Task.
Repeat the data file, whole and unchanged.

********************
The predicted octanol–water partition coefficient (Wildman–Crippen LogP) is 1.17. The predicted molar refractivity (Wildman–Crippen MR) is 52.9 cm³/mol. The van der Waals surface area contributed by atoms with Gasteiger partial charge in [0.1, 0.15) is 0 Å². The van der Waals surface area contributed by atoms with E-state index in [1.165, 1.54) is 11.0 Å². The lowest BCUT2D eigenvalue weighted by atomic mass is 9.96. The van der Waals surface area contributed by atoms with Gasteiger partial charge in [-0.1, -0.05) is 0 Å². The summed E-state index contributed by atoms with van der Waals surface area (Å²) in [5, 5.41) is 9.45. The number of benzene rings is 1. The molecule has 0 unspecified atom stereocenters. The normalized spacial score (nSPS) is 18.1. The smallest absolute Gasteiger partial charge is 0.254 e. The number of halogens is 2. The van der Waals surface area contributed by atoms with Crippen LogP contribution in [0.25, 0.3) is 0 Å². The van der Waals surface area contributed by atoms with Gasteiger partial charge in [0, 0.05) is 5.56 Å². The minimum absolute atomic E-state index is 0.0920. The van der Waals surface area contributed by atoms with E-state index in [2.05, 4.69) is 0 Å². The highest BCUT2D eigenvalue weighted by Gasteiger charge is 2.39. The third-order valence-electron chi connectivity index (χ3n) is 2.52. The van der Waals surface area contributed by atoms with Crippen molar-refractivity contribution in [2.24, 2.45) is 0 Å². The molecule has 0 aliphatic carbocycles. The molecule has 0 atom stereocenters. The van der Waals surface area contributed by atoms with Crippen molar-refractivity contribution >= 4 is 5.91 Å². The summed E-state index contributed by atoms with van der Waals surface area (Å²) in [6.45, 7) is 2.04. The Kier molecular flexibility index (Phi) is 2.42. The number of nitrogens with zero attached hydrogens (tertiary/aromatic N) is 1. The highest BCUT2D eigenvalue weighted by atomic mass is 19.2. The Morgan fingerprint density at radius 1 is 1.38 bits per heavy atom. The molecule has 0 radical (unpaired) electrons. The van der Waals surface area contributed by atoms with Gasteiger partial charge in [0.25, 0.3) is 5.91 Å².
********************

The predicted octanol–water partition coefficient (Wildman–Crippen LogP) is 1.17. The predicted molar refractivity (Wildman–Crippen MR) is 52.9 cm³/mol. The van der Waals surface area contributed by atoms with Gasteiger partial charge in [0.1, 0.15) is 0 Å². The van der Waals surface area contributed by atoms with E-state index in [1.165, 1.54) is 11.0 Å². The lowest BCUT2D eigenvalue weighted by atomic mass is 9.96. The van der Waals surface area contributed by atoms with Gasteiger partial charge in [-0.1, -0.05) is 0 Å². The summed E-state index contributed by atoms with van der Waals surface area (Å²) in [5, 5.41) is 9.45. The number of benzene rings is 1. The molecule has 0 unspecified atom stereocenters. The normalized spacial score (nSPS) is 18.1. The smallest absolute Gasteiger partial charge is 0.254 e. The number of halogens is 2. The van der Waals surface area contributed by atoms with Crippen LogP contribution in [0.25, 0.3) is 0 Å². The van der Waals surface area contributed by atoms with Gasteiger partial charge in [0, 0.05) is 5.56 Å². The minimum absolute atomic E-state index is 0.0920. The van der Waals surface area contributed by atoms with E-state index in [2.05, 4.69) is 0 Å². The highest BCUT2D eigenvalue weighted by Gasteiger charge is 2.39. The third-order valence-electron chi connectivity index (χ3n) is 2.52. The van der Waals surface area contributed by atoms with Crippen molar-refractivity contribution in [2.24, 2.45) is 0 Å². The molecule has 0 aliphatic carbocycles. The molecule has 0 atom stereocenters. The van der Waals surface area contributed by atoms with Crippen molar-refractivity contribution >= 4 is 5.91 Å². The summed E-state index contributed by atoms with van der Waals surface area (Å²) in [6.45, 7) is 2.04. The Kier molecular flexibility index (Phi) is 2.42. The number of nitrogens with zero attached hydrogens (tertiary/aromatic N) is 1. The highest BCUT2D eigenvalue weighted by atomic mass is 19.2. The Morgan fingerprint density at radius 1 is 1.38 bits per heavy atom. The molecule has 0 radical (unpaired) electrons. The van der Waals surface area contributed by atoms with Gasteiger partial charge in [0.25, 0.3) is 5.91 Å².